This summer I attended the IFRS Foundation Conference in London, looking forward particularly to a session on IFRS 9 Financial Instruments and IFRS 15 Revenue from Contracts with Customers. This panel was chaired by Mary Tokar (IASB Member and former global leader of the KPMG International Financial Reporting Group), who has not only excellent technical knowledge but a really entertaining presentation style. Her panel contained preparers1 and investors,2 whose views were very insightful. I will share some of them in this article.

IFRS 9 from the point of view of the investors

Firstly, it was emphasized that it is important to include, in the financial statements (FS), the disclosures on methodology/approach taken to calculate expected credit losses (ECL). One of the panelists found the disclosures on sensitivity analysis related to ECL measurement problematic, and I agree that it is not explicitly required by IFRS 7 Financial Instruments: Disclosures to include a sensitivity analysis on ECL calculation in the FS, but only required by paragraph 125/129(b) of IAS 1 Presentation of Financial Statements.

Some banks tend to omit these disclosures, but they can give valuable information to investors. What kind of information do I mean? Well, for example, the reader of the FS can get to know how ECL would have changed if one key macroeconomic variable had been changed by X percent in the different economic scenarios. Of course, only those variables should be selected that are the most relevant to the presented portfolio. Further, the ECL provision is sensitive to changing scenario weights, so it is useful to present what the amount of ECL provision would have been if it had been determined based only on the basic scenario.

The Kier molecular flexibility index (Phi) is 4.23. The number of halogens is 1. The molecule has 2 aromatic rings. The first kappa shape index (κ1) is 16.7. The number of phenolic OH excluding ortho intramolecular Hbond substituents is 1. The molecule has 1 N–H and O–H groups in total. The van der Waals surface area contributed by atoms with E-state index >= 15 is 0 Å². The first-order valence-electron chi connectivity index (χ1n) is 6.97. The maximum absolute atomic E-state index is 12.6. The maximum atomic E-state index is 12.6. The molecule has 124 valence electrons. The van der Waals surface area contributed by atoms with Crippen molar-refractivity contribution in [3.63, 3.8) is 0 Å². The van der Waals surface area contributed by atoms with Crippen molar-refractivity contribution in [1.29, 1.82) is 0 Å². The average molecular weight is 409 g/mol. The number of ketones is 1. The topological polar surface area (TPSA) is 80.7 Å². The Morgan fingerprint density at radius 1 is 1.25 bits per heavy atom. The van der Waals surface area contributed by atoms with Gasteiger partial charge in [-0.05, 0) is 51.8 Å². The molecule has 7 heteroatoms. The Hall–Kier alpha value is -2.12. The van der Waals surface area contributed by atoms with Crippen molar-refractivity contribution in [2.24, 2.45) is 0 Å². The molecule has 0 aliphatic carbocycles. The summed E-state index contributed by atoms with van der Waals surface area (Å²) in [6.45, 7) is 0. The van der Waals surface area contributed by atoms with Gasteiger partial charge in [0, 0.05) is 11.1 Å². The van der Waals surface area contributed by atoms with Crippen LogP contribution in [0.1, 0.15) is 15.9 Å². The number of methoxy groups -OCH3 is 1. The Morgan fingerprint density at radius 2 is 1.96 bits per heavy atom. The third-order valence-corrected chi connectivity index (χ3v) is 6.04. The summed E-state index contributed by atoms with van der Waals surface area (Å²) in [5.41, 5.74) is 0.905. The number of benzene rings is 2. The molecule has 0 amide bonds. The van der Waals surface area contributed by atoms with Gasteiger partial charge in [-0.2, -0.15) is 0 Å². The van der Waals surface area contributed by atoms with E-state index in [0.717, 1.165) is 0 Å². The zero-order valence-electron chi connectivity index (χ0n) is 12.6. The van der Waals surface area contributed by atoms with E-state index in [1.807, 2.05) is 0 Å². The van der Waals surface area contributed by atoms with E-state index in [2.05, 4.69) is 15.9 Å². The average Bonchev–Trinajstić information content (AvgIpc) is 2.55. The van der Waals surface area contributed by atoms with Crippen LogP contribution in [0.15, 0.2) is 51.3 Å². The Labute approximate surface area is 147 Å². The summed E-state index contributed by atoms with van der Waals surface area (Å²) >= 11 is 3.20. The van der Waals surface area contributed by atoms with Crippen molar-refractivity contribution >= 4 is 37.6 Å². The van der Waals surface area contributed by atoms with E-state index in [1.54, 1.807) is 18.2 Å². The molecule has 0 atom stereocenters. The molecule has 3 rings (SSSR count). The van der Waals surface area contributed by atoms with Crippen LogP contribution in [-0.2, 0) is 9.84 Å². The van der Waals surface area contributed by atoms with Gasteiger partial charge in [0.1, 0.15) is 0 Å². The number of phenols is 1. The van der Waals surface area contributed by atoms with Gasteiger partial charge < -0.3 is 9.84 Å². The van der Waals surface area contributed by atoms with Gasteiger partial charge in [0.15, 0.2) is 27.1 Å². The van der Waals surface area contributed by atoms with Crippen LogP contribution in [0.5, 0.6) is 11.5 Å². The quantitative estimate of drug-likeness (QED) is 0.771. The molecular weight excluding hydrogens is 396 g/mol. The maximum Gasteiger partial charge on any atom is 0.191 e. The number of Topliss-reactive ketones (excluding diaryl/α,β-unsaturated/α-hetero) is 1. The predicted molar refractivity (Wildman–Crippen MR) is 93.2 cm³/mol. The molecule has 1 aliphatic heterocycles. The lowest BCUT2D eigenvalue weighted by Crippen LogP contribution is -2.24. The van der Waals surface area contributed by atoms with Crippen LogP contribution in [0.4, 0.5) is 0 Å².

One of the panelists also added that the comparability of the FSs is still tough. I can understand this, as there is no common approach to how the downside/basic/upside scenarios (banks need to set up different future economic scenarios for ECL calculation) should be calculated. Additionally, without understanding the underlying methodology, it is hard to compare the scenarios of different banks. It was also noted that, in practice, there is a mixed approach regarding the disaggregation in reconciliation tables for movements in gross loans. Some banks go ahead with high level of disaggregation and disclose the changes of ECL provision resulting from:

  • transfers between stages
  • remeasurement from transfers
  • new financial asset origination
  • write-offs

Other banks, meanwhile, just disaggregate write-offs from others, which is obviously not welcomed by investors.

One of the panelists commented that his company, a digital entertainment firm, was less affected by IFRS 9 than banks—but this nevertheless makes clear that IFRS 9 is not a standard only for banks. It was also noted that, in the UK, the implementation of IFRS 9 for banks was really supported by the initiative of UK Task Force, which is still ongoing. As a next step, pro-forma disclosures are expected to be on their way—keep an eye out.

Key questions

In conclusion, if you are involved in preparing ECL disclosures, consider two questions:

  • Is the disaggregation in the reconciliation table for movements in gross loans sufficient?
  • Are you compliant with IAS 1.125/129(b) regarding sensitivity analysis on ECL calculation (it depends on the level of the estimation uncertainty related to ECL calculation and the degree of judgment applied during the calculation)?


1 Katie Murray (Executive Director and CFO at RBS) and Bertrand Perrin (Director, Accounting Standards and Special Projects at Vivendi)

2 Manus Costello (Global Head of Research at Autonomous) and Jeremy Stuber (Global Equity Analyst at Newton Investment Management)

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